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Corporate Misalignment and the Circle of Human Concern
Professor john a. powell
Executive Director, Haas Institute for a Fair and Inclusive Society
Robert D. Haas Chancellor’s Chair in Equity and Inclusion
University of California, Berkeley
Union Theological Seminary| New York August 31, 2013
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Overview
1.
Domains of space: public/private?
2.
Non-public/non-private
3.
Corporate prerogative
4.
Circle of human concern
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Domains of Space
Public
Private
Nonpublic/nonprivate
Corporate
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What’s
the Fuss?

Theology/spirituality respond to some collective problem

Hubris/Islam Sin/Christianity Forgetfulness/Yoruba Ignorance/
Buddhism

Power/political Greed and stuff/economics
Being/theology/spirituality

Self
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Addressing the Misalignment of
Power



The issue isn’t public/private,
but public/corporate
Expansion of corporate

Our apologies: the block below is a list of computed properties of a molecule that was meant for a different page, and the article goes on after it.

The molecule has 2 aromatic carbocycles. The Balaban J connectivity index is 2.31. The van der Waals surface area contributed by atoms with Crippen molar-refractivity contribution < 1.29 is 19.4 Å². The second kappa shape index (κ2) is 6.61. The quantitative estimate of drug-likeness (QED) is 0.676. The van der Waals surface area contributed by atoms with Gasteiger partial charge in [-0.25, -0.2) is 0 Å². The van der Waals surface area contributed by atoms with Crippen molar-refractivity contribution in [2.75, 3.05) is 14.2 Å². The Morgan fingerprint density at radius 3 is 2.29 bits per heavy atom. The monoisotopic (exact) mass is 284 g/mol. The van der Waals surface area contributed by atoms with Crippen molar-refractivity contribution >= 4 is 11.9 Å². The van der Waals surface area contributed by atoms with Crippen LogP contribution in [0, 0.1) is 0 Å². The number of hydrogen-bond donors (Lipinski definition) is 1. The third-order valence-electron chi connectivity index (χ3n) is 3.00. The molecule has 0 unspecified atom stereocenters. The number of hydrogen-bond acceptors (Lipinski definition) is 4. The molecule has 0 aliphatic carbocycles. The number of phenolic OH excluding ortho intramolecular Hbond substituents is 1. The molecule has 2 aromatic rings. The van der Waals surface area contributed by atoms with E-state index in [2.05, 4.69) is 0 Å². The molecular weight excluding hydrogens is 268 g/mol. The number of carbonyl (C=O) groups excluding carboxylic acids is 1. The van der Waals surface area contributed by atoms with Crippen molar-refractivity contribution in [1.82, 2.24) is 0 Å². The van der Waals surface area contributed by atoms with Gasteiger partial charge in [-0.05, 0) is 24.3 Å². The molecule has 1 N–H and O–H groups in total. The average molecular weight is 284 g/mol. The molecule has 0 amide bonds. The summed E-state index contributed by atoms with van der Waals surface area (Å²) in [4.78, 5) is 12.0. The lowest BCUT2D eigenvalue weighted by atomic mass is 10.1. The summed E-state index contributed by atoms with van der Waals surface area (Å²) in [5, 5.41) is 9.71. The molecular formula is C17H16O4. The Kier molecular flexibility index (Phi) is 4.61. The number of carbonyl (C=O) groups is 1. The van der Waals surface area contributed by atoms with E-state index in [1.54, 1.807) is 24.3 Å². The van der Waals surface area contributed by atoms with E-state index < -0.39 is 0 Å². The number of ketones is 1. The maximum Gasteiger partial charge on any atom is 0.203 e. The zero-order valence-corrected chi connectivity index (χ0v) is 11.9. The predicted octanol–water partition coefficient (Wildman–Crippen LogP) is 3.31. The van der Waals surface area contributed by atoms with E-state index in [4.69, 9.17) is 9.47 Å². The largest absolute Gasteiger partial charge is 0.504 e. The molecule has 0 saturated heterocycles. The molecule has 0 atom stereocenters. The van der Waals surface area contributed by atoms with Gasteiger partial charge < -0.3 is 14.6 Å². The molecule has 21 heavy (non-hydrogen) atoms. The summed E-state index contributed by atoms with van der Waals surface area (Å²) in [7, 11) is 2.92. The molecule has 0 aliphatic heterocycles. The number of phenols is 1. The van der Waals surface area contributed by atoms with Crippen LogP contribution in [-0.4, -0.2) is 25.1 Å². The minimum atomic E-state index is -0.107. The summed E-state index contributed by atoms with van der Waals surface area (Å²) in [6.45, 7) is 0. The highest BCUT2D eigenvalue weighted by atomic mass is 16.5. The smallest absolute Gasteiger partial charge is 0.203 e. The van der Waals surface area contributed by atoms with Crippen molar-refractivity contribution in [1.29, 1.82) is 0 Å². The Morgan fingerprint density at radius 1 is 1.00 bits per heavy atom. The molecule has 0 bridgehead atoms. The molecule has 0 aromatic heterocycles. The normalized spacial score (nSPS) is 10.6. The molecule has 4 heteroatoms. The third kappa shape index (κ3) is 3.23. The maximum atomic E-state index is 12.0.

prerogative
Corporate space diminishes
public & private space
Private
Public
Nonpublic/nonprivate
Private
Corporate
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Domains of Space: Characteristics
Public
 Shared/communal
space
 Limited Privacy
 Everyone
welcome/permitted
 Rules and
regulations
Private




Individual space
Maximum privacy
Ultimate freedom
Minimal
government
regulation
 Minimal
surveillance
Corporate
 Not your space
 No public space
 Definitely not
private space
 No freedom
 It is neither private
nor public space
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Non-public/Non-private Space


This space is misleading for
individuals who enjoyed
neither public rights nor
private freedom
Today: immigrants,
incarcerated, disabled, and
other marginalized racial
subjects
Public
Nonpublic/nonprivate
Private
Corporate
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Historicizing Non-public/Nonprivate Space
from the past…
TO THE PRESENT
Immigrants
Slaves

Dred Scott vs. Sandford (1857)
Arizona SB 1070
 Immigration Reform Bill
Melenderes vs. Arpaio (2013)


Incarcerated/formerly incarcerated
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Historicizing Non-public/Nonprivate Space cont.
1851
2010
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Detention & Mass Incarceration as
“New Jim Crow”